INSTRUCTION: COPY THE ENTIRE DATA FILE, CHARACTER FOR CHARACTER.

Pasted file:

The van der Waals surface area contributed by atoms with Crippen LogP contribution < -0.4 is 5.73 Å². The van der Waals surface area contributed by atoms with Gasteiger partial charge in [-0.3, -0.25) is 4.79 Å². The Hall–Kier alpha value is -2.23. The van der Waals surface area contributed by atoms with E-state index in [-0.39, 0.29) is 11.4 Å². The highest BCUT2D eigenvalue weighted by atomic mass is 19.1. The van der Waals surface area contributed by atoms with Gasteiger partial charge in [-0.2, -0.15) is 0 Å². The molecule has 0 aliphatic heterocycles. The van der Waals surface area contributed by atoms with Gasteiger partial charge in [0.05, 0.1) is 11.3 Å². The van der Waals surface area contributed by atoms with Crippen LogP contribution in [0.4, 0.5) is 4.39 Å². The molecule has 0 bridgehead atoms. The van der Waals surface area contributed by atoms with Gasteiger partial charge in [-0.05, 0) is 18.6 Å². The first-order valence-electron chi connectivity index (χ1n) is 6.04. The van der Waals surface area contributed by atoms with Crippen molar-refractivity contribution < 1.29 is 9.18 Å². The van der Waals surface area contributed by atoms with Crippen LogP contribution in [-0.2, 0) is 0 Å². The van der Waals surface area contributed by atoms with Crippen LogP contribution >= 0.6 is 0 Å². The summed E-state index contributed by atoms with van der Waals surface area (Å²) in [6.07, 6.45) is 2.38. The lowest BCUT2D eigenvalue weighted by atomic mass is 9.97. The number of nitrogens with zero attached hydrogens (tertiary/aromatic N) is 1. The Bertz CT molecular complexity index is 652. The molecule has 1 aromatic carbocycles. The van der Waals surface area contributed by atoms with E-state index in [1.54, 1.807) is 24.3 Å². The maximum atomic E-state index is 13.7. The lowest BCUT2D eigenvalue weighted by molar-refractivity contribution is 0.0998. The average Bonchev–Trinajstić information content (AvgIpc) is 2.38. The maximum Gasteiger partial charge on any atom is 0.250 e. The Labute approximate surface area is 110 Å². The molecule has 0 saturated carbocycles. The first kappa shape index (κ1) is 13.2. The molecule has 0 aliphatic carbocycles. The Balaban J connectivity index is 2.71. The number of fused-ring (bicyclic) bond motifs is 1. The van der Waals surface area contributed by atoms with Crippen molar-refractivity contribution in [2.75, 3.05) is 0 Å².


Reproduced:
The van der Waals surface area contributed by atoms with Crippen LogP contribution < -0.4 is 5.73 Å². The van der Waals surface area contributed by atoms with Gasteiger partial charge in [-0.3, -0.25) is 4.79 Å². The Hall–Kier alpha value is -2.23. The van der Waals surface area contributed by atoms with E-state index in [-0.39, 0.29) is 11.4 Å². The highest BCUT2D eigenvalue weighted by atomic mass is 19.1. The van der Waals surface area contributed by atoms with Gasteiger partial charge in [-0.2, -0.15) is 0 Å². The molecule has 0 aliphatic heterocycles. The van der Waals surface area contributed by atoms with Gasteiger partial charge in [0.05, 0.1) is 11.3 Å². The van der Waals surface area contributed by atoms with Crippen LogP contribution in [0.4, 0.5) is 4.39 Å². The molecule has 0 bridgehead atoms. The van der Waals surface area contributed by atoms with Gasteiger partial charge in [-0.05, 0) is 18.6 Å². The first-order valence-electron chi connectivity index (χ1n) is 6.04. The van der Waals surface area contributed by atoms with Crippen molar-refractivity contribution < 1.29 is 9.18 Å². The van der Waals surface area contributed by atoms with Crippen LogP contribution in [-0.2, 0) is 0 Å². The van der Waals surface area contributed by atoms with Crippen LogP contribution >= 0.6 is 0 Å². The summed E-state index contributed by atoms with van der Waals surface area (Å²) in [6.07, 6.45) is 2.38. The lowest BCUT2D eigenvalue weighted by atomic mass is 9.97. The number of nitrogens with zero attached hydrogens (tertiary/aromatic N) is 1. The Bertz CT molecular complexity index is 652. The molecule has 1 aromatic carbocycles. The van der Waals surface area contributed by atoms with E-state index in [1.54, 1.807) is 24.3 Å². The maximum atomic E-state index is 13.7. The lowest BCUT2D eigenvalue weighted by molar-refractivity contribution is 0.0998. The average Bonchev–Trinajstić information content (AvgIpc) is 2.38. The maximum Gasteiger partial charge on any atom is 0.250 e. The Labute approximate surface area is 110 Å². The molecule has 0 saturated carbocycles. The first kappa shape index (κ1) is 13.2. The molecule has 0 aliphatic carbocycles. The Balaban J connectivity index is 2.71. The number of fused-ring (bicyclic) bond motifs is 1. The van der Waals surface area contributed by atoms with Crippen molar-refractivity contribution in [2.75, 3.05) is 0 Å².